Boris Wisens Up

Boris Becker

The enfant terrible of tennis, Boris Becker feels 'older and wiser' today

Tennis has many great personalities even today, from family man Roger Federer, to Novak Djokovic who comes from a war-torn country and has risen through sheer hard work. What it doesn't have is players misbehaving on court and that's not a bad thing. I am one of those who used to break racquets, scream and behave badly and I am embarrassed to see (recordings of) some of my matches," said Boris Becker, the tennis legend who is as famous for his fast moves as for his histrionics on court.

At the 10th Hindustan Times Leadership Summit on Saturday, held at the Taj Palace Hotel, Becker spoke candidly about his triumphs — he was a Wimbledon winner at 17, a record unbroken even today — and his wild life — from living in Monte Carlo, driving fast cars very fast and the infamous Nobu controversy, his escapade with a model in a hotel that ended his marriage but, which he doesn't consider a "mistake" because it gave him his beloved daughter.

Becker, whom Indian tennis ace Vijay Amritraj had titled "Boom Boom Boris", a name that stuck, however, told The Indian Express that "at 45, he is older and wiser today". His advice to youngsters playing tennis is almost grandfatherly, "There is no short cut in tennis. You need a clear head on your shoulders, discipline, love and respect for the game. Then, perhaps, you'll win." He added that the world tennis fraternity is concerned that "17 or 18-year-olds with a lot of talent are somehow not breaking through (into the big league)".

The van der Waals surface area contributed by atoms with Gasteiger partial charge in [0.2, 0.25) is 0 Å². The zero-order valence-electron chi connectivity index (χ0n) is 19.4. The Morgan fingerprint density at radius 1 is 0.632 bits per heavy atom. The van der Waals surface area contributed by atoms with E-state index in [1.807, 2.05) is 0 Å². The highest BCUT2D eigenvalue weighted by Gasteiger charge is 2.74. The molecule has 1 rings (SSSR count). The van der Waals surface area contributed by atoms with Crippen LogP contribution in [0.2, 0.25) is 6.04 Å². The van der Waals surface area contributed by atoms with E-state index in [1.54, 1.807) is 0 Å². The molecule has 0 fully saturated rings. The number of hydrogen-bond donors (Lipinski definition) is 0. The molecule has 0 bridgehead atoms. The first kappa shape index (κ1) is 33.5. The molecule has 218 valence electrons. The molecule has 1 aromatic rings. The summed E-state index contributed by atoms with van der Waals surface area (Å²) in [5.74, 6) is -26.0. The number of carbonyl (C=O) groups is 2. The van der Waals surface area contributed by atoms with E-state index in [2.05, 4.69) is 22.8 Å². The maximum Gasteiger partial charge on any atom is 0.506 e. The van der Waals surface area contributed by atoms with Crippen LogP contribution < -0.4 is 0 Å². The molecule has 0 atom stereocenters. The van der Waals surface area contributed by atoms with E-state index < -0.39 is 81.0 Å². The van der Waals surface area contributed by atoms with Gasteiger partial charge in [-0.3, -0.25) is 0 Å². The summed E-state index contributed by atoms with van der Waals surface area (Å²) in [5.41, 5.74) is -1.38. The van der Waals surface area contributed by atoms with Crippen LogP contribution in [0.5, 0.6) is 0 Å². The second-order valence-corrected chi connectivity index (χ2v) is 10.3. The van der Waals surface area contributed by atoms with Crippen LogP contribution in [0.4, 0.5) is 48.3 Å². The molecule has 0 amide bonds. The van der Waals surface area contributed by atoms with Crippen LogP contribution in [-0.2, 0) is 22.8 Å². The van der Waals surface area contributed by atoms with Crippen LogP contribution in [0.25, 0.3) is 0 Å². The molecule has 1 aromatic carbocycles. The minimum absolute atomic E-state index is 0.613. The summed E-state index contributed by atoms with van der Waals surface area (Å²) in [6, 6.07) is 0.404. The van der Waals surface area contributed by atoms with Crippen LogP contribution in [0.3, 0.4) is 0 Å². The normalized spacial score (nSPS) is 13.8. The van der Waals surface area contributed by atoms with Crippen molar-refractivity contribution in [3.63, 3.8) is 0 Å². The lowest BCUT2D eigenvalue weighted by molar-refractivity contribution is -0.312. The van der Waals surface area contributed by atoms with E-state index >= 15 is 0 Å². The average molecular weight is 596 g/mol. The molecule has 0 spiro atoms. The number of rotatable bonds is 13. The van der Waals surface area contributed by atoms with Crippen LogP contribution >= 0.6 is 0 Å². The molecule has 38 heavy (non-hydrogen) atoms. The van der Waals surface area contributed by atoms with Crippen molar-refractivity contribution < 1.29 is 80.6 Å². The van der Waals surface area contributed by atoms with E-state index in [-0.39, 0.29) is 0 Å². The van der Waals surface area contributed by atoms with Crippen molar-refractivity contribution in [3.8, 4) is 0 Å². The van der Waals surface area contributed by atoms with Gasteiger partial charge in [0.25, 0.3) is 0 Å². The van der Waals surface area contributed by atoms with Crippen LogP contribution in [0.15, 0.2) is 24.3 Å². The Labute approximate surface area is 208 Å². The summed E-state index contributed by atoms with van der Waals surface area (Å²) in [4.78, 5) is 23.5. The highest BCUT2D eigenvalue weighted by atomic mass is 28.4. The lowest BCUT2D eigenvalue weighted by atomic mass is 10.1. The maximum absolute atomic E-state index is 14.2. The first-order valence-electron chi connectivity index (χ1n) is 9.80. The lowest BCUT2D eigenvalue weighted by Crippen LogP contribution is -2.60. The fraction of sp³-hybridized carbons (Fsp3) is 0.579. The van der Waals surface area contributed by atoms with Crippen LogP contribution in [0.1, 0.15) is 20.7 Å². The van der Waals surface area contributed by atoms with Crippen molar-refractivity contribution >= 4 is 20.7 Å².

"The players who start to win are in their early twenties today. This is not because the teenagers of today don't have physical stability; it could be that they don't have mental stability," said the man who started playing professionally as a teenager and was a millionaire twice over by the age of 18. Time and again, Becker mentioned Federer much as an eager fan would, though he joked that the current Wimbledon champion would "absolutely not" be able to defeat him. Now, Becker is a family man himself, who doesn't coach anymore because he no longer wants the "life on the road".

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